Let’s talk about the underweight in India. We’ve seen the Moody’s change its outlook as well. Moody’s has probably brought it at par with what the other rating agencies have done. But your reasoning with the underweight in India and how long can this continue?

So, my reasoning is, I can make more money elsewhere. People often understand that overweight and underweight is a proxy for buy or sell or a statement that if you are underweight, the market’s going down. I am advising investors in emerging markets or Asia Pacific extra pan benchmark on how to outperform their benchmark. So, where do I get the higher return and as I look at it, we are getting a higher return in North Asia. Now, it’s quite possible that it often happens in stock markets is that the discounting is very rapid. So, Korea and Taiwan outperform considerably over the next quarter, then we may be reviewing the situation thinking about relative returns for the balance of the year. So, that could result in money flowing back into India without any changes in the underlying fundamental dynamics of India. Now, what would encourage investors to come back here would be positive economic surprises. So, evidence that the corporate tax cuts led to a pickup in business investment. I think that would be a very positive sign. If the government can do a little bit more to boost household real income, particularly in the rural sector, we’ve had very low increases in the minimum support price. So yes, there the agricultural sector has become more efficient, output in terms of volumes of agricultural products has gone up but the pricing effect that they used to enjoy is much more modest. We can see in the anecdotal data that rural demand is weak. The other area where we need to think about is urban job creation. India doesn’t have particularly robust statistics around employment and consumption. So, we are reliant on anecdotes. So unfortunately, a big employer which is the auto industry and the auto and the auto ancillaries, according to the automobile association of India, five million contract workers, or about 10 percent of them, have lost their jobs this year. So, we would like to see a turnaround in manufacturing and employment. See an increase in the service sector employment so you can see a boost in real urban household income. Remember India is a consumption economy. It is not an export economy; it is not a manufacture economy. So, you always need to go back to what’s happening at the household level because that will determine your growth rate through consumption.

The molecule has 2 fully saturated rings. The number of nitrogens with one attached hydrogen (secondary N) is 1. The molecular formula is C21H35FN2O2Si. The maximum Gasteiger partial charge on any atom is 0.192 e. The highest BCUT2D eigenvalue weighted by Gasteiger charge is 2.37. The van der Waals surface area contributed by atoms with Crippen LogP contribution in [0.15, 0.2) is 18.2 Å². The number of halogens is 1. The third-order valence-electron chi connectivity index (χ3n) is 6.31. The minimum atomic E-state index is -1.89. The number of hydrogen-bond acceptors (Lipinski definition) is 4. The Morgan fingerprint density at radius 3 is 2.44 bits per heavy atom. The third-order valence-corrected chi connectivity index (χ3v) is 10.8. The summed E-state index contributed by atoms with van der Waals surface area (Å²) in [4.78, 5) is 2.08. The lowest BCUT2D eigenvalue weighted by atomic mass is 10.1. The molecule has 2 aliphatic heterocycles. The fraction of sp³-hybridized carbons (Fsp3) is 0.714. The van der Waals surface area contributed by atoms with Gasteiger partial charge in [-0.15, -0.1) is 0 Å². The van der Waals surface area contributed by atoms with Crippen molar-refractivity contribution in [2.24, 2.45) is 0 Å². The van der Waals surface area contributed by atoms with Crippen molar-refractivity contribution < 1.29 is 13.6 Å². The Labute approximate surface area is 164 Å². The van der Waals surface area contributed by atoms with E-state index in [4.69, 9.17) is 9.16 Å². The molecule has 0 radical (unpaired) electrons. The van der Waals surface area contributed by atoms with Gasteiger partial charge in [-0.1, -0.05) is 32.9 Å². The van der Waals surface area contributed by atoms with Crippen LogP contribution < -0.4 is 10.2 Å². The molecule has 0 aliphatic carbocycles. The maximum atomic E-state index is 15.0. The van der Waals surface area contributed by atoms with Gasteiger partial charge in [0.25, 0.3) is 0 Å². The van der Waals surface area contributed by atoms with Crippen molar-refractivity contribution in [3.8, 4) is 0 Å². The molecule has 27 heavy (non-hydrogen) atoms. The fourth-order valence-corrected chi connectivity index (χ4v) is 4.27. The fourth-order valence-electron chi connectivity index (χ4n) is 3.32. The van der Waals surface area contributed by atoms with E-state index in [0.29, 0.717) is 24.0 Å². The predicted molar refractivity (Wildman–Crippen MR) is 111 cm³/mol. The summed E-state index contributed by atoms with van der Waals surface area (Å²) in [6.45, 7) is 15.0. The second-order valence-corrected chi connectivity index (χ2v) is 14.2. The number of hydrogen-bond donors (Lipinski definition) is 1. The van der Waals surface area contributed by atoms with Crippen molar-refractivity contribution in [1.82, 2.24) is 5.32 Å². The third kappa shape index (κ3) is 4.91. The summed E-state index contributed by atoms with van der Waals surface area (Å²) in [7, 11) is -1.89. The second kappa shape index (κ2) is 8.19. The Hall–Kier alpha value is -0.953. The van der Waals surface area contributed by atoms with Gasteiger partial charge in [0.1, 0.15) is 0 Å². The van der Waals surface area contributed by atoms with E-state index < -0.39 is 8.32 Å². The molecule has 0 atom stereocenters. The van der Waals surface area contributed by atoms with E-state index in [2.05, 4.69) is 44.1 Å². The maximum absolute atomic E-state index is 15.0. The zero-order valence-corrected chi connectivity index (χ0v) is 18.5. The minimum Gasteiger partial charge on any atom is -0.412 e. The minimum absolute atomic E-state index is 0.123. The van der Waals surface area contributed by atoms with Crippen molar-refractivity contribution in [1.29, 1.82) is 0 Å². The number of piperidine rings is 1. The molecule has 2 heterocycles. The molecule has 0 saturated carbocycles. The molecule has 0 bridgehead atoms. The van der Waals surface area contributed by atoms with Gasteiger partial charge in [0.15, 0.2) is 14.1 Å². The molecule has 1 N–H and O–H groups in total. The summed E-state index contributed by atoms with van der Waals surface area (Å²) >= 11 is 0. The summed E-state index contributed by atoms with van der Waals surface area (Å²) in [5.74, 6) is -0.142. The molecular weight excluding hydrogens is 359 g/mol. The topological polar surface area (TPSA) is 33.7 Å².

The government has given a boost to set up manufacturing units in India with a tax rate of 17 odd percent and that’s not a bad deal. Have you seen India making up most of it? Making its place in the global manufacturing supply chain?

So, the overall corporate tax rates brings India in line with the other countries which is great. There’s no point in being competitively disadvantaged. India has the benefit over a huge domestic economy. Quite often, the most competitive exporters are those that say that 10 or 20 percent of their production and the balance is for the domestic market, they have these big economies at scale. So, India continues to offer that attraction for global investors. I think bringing down the tax rate, moving India up the lead table in the ease of doing business. These are all reforms that are going to have a good, long-term, beneficial effect. In short term—the issue for business investment comes back to your question about the weak demand environment. So why would I build a factory? First thing is, there has to be a demand for that product. If there is demand for that product and the tax rate has come down, then my financial threshold will be lower, right? But ultimately, I must have the end demand. At the moment, I’m struggling to think there’ll be industries in which there is a lack of capacity where business investment and manufacturing investment makes sense at this point. The other issue that we need to think about here is, the trade tensions. So, clearly there are incentives for companies to move manufacturing capacity from China to get around the issues with trade disputes in China and the U.S. However, moving to India is not an obvious destination because unfortunately, trade tensions in India and the U.S. also exist. So, I think it’s not a clear decision point, if anything, we are seeing probably a preference for places like Vietnam.

The earnings growth has been slow. We’ve been seeing the earnings estimate coming down from 25 percent to low teens. Now settling down somewhere post the corporate tax cuts to 17 or 18 odd percent. What’s your sense in earnings for India in particular and do they justify the valuations?